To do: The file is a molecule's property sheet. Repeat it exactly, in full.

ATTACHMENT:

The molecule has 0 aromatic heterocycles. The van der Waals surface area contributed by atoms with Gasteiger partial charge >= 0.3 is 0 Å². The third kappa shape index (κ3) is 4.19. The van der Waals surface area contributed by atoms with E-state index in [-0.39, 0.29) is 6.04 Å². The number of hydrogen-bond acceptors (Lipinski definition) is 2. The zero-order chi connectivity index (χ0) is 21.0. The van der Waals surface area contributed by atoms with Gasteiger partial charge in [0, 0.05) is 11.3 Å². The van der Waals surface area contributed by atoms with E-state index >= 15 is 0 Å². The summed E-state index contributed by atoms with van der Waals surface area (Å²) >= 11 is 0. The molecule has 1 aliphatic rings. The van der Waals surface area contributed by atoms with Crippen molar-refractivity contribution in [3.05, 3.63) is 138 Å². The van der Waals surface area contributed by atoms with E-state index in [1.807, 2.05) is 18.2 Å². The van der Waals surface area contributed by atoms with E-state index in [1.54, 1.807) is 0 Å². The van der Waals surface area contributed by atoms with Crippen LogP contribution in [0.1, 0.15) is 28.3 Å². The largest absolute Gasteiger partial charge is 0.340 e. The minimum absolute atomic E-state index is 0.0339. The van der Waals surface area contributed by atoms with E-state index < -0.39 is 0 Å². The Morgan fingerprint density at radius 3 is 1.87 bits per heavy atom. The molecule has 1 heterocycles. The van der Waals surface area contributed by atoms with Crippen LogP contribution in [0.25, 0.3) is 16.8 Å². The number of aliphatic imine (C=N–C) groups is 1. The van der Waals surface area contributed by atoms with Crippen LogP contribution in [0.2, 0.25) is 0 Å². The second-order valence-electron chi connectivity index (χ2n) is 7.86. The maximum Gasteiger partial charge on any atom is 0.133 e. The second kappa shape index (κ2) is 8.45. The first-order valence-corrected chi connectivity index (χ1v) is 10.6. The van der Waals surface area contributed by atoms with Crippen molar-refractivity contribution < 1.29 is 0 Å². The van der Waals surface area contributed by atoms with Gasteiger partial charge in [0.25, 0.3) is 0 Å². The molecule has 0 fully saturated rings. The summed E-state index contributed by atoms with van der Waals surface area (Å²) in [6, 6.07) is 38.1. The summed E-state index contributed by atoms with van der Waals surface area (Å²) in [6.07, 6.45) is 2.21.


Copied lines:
The molecule has 0 aromatic heterocycles. The van der Waals surface area contributed by atoms with Gasteiger partial charge >= 0.3 is 0 Å². The third kappa shape index (κ3) is 4.19. The van der Waals surface area contributed by atoms with E-state index in [-0.39, 0.29) is 6.04 Å². The number of hydrogen-bond acceptors (Lipinski definition) is 2. The zero-order chi connectivity index (χ0) is 21.0. The van der Waals surface area contributed by atoms with Gasteiger partial charge in [0, 0.05) is 11.3 Å². The van der Waals surface area contributed by atoms with E-state index >= 15 is 0 Å². The summed E-state index contributed by atoms with van der Waals surface area (Å²) >= 11 is 0. The molecule has 1 aliphatic rings. The van der Waals surface area contributed by atoms with Crippen molar-refractivity contribution in [3.05, 3.63) is 138 Å². The van der Waals surface area contributed by atoms with E-state index in [1.807, 2.05) is 18.2 Å². The van der Waals surface area contributed by atoms with E-state index in [1.54, 1.807) is 0 Å². The van der Waals surface area contributed by atoms with Crippen LogP contribution in [0.1, 0.15) is 28.3 Å². The largest absolute Gasteiger partial charge is 0.340 e. The minimum absolute atomic E-state index is 0.0339. The van der Waals surface area contributed by atoms with E-state index < -0.39 is 0 Å². The Morgan fingerprint density at radius 3 is 1.87 bits per heavy atom. The molecule has 1 heterocycles. The van der Waals surface area contributed by atoms with Crippen LogP contribution in [0.25, 0.3) is 16.8 Å². The number of aliphatic imine (C=N–C) groups is 1. The van der Waals surface area contributed by atoms with Crippen LogP contribution in [0.2, 0.25) is 0 Å². The second-order valence-electron chi connectivity index (χ2n) is 7.86. The maximum Gasteiger partial charge on any atom is 0.133 e. The second kappa shape index (κ2) is 8.45. The first-order valence-corrected chi connectivity index (χ1v) is 10.6. The van der Waals surface area contributed by atoms with Crippen molar-refractivity contribution < 1.29 is 0 Å². The van der Waals surface area contributed by atoms with Gasteiger partial charge in [0.25, 0.3) is 0 Å². The molecule has 0 fully saturated rings. The summed E-state index contributed by atoms with van der Waals surface area (Å²) in [6, 6.07) is 38.1. The summed E-state index contributed by atoms with van der Waals surface area (Å²) in [6.07, 6.45) is 2.21.